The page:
To the Conifers

The Russian Wilderness protects a mountainscape of granitic peaks, glacial cirques, and therichest forest in the Klamath Mountains. Here the intrepid tree lover can find 18 species of conifers in a single square mile of backcountry, a high tally for such a focused area. Geographic, geologic, and climatic factors combine in this land of jagged ridges and forested lake basins, creating an environment that allows this marvelous diversity to exist. As the climate of the region has changed over the millennia, distributions and ranges of tree species have shifted, generally moving north with cooler conditions in the wake of retreating glaciers and ice sheets. But here in the Russians, elevation and weather can sustain an assemblage of conifers that is tough to rival.

A hike in February yielded up-close encounters with 13 species, and distant sightings of two others based on the word of one who had been there before. On this hike, we brought those distant two into the fold, climbing the ridge that divides the basins of Big Duck Lake and Sugar Lake in achieving the elevation needed to encounter these trees. The final list for our 6.5 mile round-trip exploration was made of these species:

  1. Douglas Fir (Pseudotsuga menziesii)
  2. Ponderosa Pine (Pinus ponderosa)
  3. Incense Cedar (Calocedrus decurrens)
  4. Engelmann Spruce (Picea engelmannii)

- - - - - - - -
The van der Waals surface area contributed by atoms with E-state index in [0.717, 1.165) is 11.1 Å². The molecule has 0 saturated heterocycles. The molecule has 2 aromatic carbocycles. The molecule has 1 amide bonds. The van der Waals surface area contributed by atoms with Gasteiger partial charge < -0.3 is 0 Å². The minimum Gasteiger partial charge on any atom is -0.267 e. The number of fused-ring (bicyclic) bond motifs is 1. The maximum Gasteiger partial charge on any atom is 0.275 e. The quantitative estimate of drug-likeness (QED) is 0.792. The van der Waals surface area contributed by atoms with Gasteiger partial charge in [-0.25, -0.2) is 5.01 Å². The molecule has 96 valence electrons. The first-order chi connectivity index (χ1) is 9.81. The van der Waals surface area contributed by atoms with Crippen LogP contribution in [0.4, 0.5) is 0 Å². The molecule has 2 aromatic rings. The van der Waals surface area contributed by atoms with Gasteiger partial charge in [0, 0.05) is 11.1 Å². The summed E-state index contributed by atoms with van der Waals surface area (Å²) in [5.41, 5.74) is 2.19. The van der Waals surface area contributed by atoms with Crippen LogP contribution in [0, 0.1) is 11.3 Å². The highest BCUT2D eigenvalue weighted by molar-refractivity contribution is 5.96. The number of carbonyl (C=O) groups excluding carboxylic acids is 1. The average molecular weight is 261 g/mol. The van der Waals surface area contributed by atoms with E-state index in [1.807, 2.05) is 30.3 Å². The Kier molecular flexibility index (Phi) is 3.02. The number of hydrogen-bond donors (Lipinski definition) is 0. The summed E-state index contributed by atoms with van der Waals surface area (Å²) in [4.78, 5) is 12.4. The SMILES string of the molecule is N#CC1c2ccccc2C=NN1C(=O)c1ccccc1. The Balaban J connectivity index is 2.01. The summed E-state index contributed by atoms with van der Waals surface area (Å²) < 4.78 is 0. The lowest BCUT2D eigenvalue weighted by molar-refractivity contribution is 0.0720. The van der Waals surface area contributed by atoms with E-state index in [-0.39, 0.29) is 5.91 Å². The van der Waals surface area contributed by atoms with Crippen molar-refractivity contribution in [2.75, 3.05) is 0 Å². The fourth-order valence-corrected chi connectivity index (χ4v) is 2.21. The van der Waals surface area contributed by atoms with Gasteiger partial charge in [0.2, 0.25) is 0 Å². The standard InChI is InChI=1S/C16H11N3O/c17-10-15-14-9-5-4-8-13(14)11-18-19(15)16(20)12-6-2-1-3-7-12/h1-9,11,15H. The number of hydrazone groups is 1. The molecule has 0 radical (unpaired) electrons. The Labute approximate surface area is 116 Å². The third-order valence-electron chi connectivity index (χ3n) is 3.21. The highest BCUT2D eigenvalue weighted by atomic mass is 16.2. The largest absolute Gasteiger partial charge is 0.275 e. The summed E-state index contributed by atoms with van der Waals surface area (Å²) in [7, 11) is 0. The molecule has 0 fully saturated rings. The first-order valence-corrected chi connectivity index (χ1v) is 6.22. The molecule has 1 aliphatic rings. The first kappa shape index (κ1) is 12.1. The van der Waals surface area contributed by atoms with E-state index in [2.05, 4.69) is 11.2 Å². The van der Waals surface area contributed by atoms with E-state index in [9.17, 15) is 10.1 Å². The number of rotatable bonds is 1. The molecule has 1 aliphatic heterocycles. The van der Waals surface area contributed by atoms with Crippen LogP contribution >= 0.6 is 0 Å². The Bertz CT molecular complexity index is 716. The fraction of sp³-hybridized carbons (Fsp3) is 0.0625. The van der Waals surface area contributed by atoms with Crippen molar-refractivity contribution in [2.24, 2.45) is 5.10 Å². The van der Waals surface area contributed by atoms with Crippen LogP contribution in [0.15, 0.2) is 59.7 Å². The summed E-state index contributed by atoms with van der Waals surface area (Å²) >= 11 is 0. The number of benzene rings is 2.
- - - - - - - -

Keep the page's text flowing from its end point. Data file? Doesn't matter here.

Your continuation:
5. Sugar Pine (Pinus lambertiana)
  6. White Fir (Abies concolor)
  7. Shasta Red Fir (Abies magnifica)
  8. Brewer's Spruce (Picea breweriana)
  9. Pacific Yew (Taxus brevifolia)
  10. Western White Pine (Pinus monticola)
  11. Lodgepole Pine (Pinus contorta)
  12. Mountain Hemlock (Tsuga mertensiana)
  13. Jeffrey Pine (Pinues jeffreyi)
  14. Whitebark Pine (Pinus albicaulis)
  15. Subalpine Fir (Abies lasiocarpa)

Sugar Lake

We took the trail to sugar lake, admired the still waters and the newts that swim in them, then scaled the ridge to the north for views and those two elusive species (Whitebark Pine and Subalpine Fir). Had we done more exploring, we could have added Foxtail Pine (Pinus balfouriana) to our list, but it went unseen along with both Common Juniper (Juniperus communis) and Western Juniper (Juniperus occidentalis). In hindsight though, I think I may have seen Common Juniper on the slopes as we climbed to the divide. All the more reason to go back and look again.

on the divide above Sugar Lake

on the divide above Sugar Lake

Chaney Swiney

Bend, Oregon

Naturalist, Photographer, Cartographer